The coming storm

Up betimes, and my wife and Ashwell and I whiled away the morning up and down while they got themselves ready, and I did so watch to see my wife put on drawers, which poor soul she did, and yet I could not get off my suspicions, she having a mind to go into Fenchurch Street before she went out for good and all with me, which I must needs construe to be to meet Pembleton, when she afterwards told me it was to buy a fan that she had not a mind that I should know of, and I believe it is so. Specially I did by a wile get out of my boy that he did not yesterday go to Pembleton’s or thereabouts, but only was sent all that time for some starch, and I did see him bringing home some, and yet all this cannot make my mind quiet.
At last by coach I carried her to Westminster Hall, and they two to Mrs. Bowyer to go from thence to my wife’s father’s and Ashwell to hers, and by and by seeing my wife’s father in the Hall, and being loth that my wife should put me to another trouble and charge by missing him to-day, I did employ a porter to go from a person unknown to tell him his daughter was come to his lodgings, and I at a distance did observe him, but, Lord! what a company of questions he did ask him, what kind of man I was, and God knows what. So he went home, and after I had staid in the Hall a good while, where I heard that this day the Archbishop of Canterbury, Juxon, a man well spoken of by all for a good man, is dead; and the Bishop of London is to have his seat. Home by water, where by and by comes Dean Honiwood, and I showed him my double horizontal diall, and promise to give him one, and that shall be it. So, without eating or drinking, he went away to Mr. Turner’s, where Sir J. Minnes do treat my Lord Chancellor and a great deal of guests to-day with a great dinner, which I thank God I do not pay for; and besides, I doubt it is too late for any man to expect any great service from my Lord Chancellor, for which I am sorry, and pray God a worse do not come in his room.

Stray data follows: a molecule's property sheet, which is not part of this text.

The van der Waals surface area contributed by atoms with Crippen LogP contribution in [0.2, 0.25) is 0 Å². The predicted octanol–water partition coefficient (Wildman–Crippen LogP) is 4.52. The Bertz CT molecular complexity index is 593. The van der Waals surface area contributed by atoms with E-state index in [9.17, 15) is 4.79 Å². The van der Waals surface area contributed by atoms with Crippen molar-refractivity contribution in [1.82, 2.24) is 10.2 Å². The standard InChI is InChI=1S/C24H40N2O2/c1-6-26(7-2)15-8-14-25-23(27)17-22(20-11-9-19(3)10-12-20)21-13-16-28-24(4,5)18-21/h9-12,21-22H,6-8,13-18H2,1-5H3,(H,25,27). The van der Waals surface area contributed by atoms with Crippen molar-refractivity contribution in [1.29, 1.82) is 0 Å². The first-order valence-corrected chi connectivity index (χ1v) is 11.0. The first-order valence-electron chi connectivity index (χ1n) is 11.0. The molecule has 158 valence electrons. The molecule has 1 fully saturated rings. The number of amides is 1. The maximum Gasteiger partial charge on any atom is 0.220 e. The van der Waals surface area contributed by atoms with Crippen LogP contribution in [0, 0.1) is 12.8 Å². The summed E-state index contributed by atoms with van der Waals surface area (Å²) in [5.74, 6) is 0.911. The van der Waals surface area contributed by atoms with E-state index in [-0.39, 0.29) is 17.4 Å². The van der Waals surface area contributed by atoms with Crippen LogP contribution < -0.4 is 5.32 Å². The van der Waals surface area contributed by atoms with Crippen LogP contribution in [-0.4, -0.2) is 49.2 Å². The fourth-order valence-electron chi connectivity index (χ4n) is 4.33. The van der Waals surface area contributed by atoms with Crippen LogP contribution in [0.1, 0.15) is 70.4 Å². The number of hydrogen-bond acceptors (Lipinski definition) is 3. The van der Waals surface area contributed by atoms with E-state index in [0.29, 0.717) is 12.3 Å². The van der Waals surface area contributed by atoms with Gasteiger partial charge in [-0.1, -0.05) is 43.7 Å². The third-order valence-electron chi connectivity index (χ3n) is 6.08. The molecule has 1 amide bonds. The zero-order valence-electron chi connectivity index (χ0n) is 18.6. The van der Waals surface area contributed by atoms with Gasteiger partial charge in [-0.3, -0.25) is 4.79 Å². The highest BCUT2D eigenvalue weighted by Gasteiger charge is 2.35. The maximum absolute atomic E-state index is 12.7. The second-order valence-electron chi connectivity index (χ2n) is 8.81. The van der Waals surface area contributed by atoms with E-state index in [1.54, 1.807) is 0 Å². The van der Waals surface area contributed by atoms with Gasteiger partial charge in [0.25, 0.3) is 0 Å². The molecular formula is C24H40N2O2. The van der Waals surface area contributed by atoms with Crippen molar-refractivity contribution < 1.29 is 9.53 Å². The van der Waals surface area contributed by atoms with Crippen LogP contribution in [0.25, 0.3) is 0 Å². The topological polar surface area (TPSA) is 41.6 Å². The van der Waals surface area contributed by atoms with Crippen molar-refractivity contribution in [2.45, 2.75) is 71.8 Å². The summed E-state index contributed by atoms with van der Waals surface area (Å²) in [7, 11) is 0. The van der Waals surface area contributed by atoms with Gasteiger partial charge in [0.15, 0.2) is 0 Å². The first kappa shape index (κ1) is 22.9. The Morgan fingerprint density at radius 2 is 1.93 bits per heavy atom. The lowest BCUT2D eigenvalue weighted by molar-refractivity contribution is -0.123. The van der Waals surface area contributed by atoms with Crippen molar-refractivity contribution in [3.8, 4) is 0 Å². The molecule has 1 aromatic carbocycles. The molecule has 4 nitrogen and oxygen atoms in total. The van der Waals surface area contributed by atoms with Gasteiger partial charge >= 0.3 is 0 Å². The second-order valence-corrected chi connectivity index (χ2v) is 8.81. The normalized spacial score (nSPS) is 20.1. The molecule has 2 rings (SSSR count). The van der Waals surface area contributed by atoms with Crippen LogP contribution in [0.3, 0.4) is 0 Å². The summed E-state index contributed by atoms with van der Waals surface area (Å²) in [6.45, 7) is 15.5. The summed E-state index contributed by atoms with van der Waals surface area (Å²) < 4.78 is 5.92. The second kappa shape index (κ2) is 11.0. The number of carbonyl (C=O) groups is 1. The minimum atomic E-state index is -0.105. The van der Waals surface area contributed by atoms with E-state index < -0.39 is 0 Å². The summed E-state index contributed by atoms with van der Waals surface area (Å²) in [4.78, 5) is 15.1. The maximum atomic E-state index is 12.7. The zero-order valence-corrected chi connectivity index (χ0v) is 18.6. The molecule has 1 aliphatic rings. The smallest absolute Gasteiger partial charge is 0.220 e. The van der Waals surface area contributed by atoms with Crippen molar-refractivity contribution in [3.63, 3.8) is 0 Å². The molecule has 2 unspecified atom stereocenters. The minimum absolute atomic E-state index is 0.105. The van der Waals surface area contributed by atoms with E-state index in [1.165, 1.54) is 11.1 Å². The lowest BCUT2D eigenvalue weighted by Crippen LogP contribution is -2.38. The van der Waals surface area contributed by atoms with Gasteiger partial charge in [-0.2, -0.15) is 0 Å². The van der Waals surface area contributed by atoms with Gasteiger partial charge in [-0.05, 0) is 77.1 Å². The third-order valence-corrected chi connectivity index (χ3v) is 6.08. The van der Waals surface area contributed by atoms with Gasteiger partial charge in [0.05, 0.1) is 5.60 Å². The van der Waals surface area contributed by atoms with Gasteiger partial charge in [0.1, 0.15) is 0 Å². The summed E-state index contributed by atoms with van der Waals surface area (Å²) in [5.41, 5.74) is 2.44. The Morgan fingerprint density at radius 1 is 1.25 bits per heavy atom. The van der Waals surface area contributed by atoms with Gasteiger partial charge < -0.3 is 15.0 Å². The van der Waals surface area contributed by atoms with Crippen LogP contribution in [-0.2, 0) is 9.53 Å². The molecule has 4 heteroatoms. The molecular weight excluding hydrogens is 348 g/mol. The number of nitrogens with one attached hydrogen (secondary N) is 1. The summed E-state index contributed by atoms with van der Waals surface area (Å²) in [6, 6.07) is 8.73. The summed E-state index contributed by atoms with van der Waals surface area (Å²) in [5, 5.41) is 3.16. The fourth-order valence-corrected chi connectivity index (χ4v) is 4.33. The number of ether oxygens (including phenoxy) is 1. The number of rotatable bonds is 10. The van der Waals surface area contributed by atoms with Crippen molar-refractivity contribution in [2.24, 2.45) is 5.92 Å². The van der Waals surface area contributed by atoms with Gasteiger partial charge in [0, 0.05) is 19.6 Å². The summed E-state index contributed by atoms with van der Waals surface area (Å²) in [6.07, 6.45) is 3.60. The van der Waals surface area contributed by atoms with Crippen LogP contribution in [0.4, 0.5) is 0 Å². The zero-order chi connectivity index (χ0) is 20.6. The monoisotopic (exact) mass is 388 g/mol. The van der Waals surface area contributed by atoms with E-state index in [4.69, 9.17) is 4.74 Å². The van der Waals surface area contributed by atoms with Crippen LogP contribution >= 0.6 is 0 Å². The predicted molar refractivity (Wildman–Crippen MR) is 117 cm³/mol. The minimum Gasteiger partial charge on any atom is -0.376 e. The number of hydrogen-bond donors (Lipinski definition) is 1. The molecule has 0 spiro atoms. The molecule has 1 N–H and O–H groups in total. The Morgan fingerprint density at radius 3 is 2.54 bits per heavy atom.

So I to dinner alone, and so to my chamber, and then to the office alone, my head aching and my mind in trouble for my wife, being jealous of her spending the day, though God knows I have no great reason. Yet my mind is troubled. By and by comes Will Howe to see us, and walked with me an hour in the garden, talking of my Lord’s falling to business again, which I am glad of, and his coming to lie at his lodgings at White Hall again.
The match between Sir J. Cutts and my Lady Jemimah, he says, is likely to go on; for which I am glad.
In the Hall to-day Dr. Pierce tells me that the Queen begins to be brisk, and play like other ladies, and is quite another woman from what she was, of which I am glad. It may be, it may make the King like her the better, and forsake his two mistresses, my Lady Castlemaine and Stewart.
He gone we sat at the office till night, and then home, where my wife is come, and has been with her father all the afternoon, and so home, and she and I to walk in the garden, giving ear to her discourse of her father’s affairs, and I found all well.
So after putting things in order at my office, home to supper and to bed.

the soul of suspicion
about all this quiet

they should employ me
at a company of questions

a man well spoken
for a dead man

falling and coming to lie
like brisk ice in the discourse of air


Erasure poem derived from The Diary of Samuel Pepys, Thursday 4 June 1663.

2 Comments


    1. I had to find a way to get “brisk” and “discourse” into the same line!

      Reply

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